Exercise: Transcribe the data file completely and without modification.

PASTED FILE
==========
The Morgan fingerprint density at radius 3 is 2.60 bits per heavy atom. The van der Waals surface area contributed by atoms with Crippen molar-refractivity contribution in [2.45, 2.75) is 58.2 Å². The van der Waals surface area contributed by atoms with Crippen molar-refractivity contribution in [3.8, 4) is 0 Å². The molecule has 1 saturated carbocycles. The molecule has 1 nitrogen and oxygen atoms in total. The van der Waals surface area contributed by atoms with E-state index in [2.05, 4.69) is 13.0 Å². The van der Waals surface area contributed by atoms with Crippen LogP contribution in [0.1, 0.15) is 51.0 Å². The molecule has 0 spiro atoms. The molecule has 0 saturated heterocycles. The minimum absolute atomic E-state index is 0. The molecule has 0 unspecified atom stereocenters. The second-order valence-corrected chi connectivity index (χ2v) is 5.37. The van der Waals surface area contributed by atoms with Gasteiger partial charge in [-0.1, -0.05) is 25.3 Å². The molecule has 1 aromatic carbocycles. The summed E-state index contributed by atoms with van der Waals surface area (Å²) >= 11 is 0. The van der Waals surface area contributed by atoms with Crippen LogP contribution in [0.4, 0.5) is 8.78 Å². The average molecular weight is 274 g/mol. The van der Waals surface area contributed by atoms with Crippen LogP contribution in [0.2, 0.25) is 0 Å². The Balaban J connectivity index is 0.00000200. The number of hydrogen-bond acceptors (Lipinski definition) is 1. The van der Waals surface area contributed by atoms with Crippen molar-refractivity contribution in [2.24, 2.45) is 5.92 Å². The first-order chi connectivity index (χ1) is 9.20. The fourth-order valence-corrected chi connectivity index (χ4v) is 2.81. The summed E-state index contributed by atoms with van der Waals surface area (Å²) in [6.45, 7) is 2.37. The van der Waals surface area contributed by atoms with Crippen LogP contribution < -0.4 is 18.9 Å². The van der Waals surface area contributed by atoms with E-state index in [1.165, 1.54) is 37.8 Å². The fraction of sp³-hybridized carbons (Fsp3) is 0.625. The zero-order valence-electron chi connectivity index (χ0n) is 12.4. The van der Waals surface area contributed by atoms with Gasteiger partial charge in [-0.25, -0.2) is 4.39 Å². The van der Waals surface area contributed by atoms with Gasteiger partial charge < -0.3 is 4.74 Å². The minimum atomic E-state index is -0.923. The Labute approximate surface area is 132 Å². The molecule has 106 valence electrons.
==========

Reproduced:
The Morgan fingerprint density at radius 3 is 2.60 bits per heavy atom. The van der Waals surface area contributed by atoms with Crippen molar-refractivity contribution in [2.45, 2.75) is 58.2 Å². The van der Waals surface area contributed by atoms with Crippen molar-refractivity contribution in [3.8, 4) is 0 Å². The molecule has 1 saturated carbocycles. The molecule has 1 nitrogen and oxygen atoms in total. The van der Waals surface area contributed by atoms with E-state index in [2.05, 4.69) is 13.0 Å². The van der Waals surface area contributed by atoms with Crippen LogP contribution in [0.1, 0.15) is 51.0 Å². The molecule has 0 spiro atoms. The molecule has 0 saturated heterocycles. The minimum absolute atomic E-state index is 0. The molecule has 0 unspecified atom stereocenters. The second-order valence-corrected chi connectivity index (χ2v) is 5.37. The van der Waals surface area contributed by atoms with Gasteiger partial charge in [-0.1, -0.05) is 25.3 Å². The molecule has 1 aromatic carbocycles. The summed E-state index contributed by atoms with van der Waals surface area (Å²) >= 11 is 0. The van der Waals surface area contributed by atoms with Crippen LogP contribution in [0.4, 0.5) is 8.78 Å². The average molecular weight is 274 g/mol. The van der Waals surface area contributed by atoms with Crippen LogP contribution in [0.2, 0.25) is 0 Å². The Balaban J connectivity index is 0.00000200. The number of hydrogen-bond acceptors (Lipinski definition) is 1. The van der Waals surface area contributed by atoms with Crippen molar-refractivity contribution in [2.24, 2.45) is 5.92 Å². The first-order chi connectivity index (χ1) is 9.20. The fourth-order valence-corrected chi connectivity index (χ4v) is 2.81. The summed E-state index contributed by atoms with van der Waals surface area (Å²) in [6.45, 7) is 2.37. The van der Waals surface area contributed by atoms with Crippen LogP contribution < -0.4 is 18.9 Å². The van der Waals surface area contributed by atoms with E-state index in [1.165, 1.54) is 37.8 Å². The fraction of sp³-hybridized carbons (Fsp3) is 0.625. The zero-order valence-electron chi connectivity index (χ0n) is 12.4. The van der Waals surface area contributed by atoms with Gasteiger partial charge in [-0.25, -0.2) is 4.39 Å². The van der Waals surface area contributed by atoms with Gasteiger partial charge < -0.3 is 4.74 Å². The minimum atomic E-state index is -0.923. The Labute approximate surface area is 132 Å². The molecule has 106 valence electrons.